Following on from the previous blogs in this series, this guide is designed to aid the planning of your Interrailing trip. For this part of the series I will be covering what to bring with you and the items I consider to be essentials for the journey.
Backpack vs Suitcase:
The first choice you have to make is whether you want to bring a backpack or a suitcase with you. I certainly recommend bringing a backpack due to the amount of walking and carrying of the bag you will be doing along the way. The backpack will allow you to move quickly in crowds at train stations without having the worry of wheels getting stuck or dragging along cobbled streets.
Due to the fact that you will most likely be walking to your accommodation from the train stations it is most definitely easier to make these journeys using the backpack instead of a heavy clunky suitcase.
Choosing a backpack:
Your choice of backpack for the trip is important because it will be the most used item on your trip and you will need a bag that carries all your clothes etc and a bag that is rugged/durable.
The size of backpack I chose for my trip was a 65 litre bag that can expand to 75 litres and this was plenty of room for the month long trip. A handy feature in a backpack that you should look out for is a large front pocket in the main compartment. This pocket will allow you to access your clothes etc without unpacking the entire bag every time you need something new to wear.
Most medium priced backpacks will have a front pocket and have all the necessary back straps and hip strap supports to help shift the weight load of the bag across your body.
The price of the backpack should not be a deterrent for you to settle for a cheap one. The bag that I chose is the "Kongur 65-75" produced by Lowe Alpine. It has been 4 years since I bought this backpack and it has travelled around the world with me on every trip and to this day it remains in great condition.
What to bring:
Aside from the usual items of clothing etc I have compiled a list of other items I consider to be essential for a trip of this type and here they are below.
A comfortable pair of sneakers:
One of the biggest mistakes I made during my Interrailing trip was choosing to wear a pair of hard soled converse all star shoes every day. While exploring so many cities you will be walking for very long periods of time therefore requiring decent support in your heels and feet.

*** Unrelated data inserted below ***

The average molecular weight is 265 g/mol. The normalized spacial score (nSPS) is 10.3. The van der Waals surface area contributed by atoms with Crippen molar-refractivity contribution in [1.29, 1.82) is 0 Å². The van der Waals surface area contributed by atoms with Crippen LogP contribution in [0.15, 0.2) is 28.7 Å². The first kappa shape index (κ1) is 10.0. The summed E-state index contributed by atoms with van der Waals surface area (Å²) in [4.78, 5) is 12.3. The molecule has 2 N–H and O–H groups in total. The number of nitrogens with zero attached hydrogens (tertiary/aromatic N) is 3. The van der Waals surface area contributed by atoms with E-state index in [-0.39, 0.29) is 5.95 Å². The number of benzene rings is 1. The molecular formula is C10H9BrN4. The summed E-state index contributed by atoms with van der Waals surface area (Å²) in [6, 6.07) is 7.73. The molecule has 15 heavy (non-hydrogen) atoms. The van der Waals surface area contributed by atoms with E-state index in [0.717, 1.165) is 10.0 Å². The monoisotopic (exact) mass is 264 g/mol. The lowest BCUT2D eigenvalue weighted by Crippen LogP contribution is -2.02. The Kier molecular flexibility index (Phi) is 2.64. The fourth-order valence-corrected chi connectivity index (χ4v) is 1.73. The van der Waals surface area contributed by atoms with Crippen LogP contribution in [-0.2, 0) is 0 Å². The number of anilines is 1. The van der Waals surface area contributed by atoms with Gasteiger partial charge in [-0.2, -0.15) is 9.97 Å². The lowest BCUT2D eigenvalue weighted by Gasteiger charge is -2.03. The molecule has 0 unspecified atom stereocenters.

I highly recommend investing in a good pair of either running or walking shoes that you know will provide comfort and will last for the entire journey.
An interrailing trip requires you to carry quite a large amount documents with you including your interrail pass, train tickets, passport, accommodation details, money etc. The best way to keep all of this in one place while you travel is a document wallet.
Regular towels take up an unnecessary amount of space in your luggage and so I recommend purchasing a travel towel that will fold up to a size smaller than a notebook. A travel towel is made from thing microfiber material therefore it dries much faster than a regular towel too. You can pick up a travel towel from any adventure store or online for a reasonable price.
Some people will argue that their phone camera will take superior photos in comparison to an actual camera but I firmly stand by the choice of a stand-alone camera over a phone camera. Even if you feel you wont take many photos I can assure you that you will be taking hundreds of photos.
The amount of sights and scenes that you will see along your journey will entice you take your camera out at every available moment. I myself questioned whether to bring a camera with me on my interrailing trip and I am very glad that I did.
This may not be an obvious one to bring but it is one of the essential items on my list. If you are staying in hostels you will need a padlock to ensure the safety of you items inside a locker in the dorms. Most dorms will come with a locker but they do not provide the padlocks, this is something you must bring yourself. The padlock can also be useful for locking the pockets on your bag while stowed away on the trains.
A phone can aid you to a certain extent but an invaluable item to have with you in each city is a street map. A tip I recommend doing is marking all the sights and places you want to see on the maps with a marker. You will be able to use the map for your visit without losing your direction and I purchased one upon arrival in each city I visited.
Different countries across Europe and the World use various types of plugs and sockets with varying voltages. In any travel/adventure store you will be able to pick up a travel adapter that will allow you to use your native devices in sockets abroad without damaging the electronics.
This concludes part 4 of the comprehensive interrailing guide and part 5 will be coming soon. The start of this guide, Part 1 can be found by clicking here.
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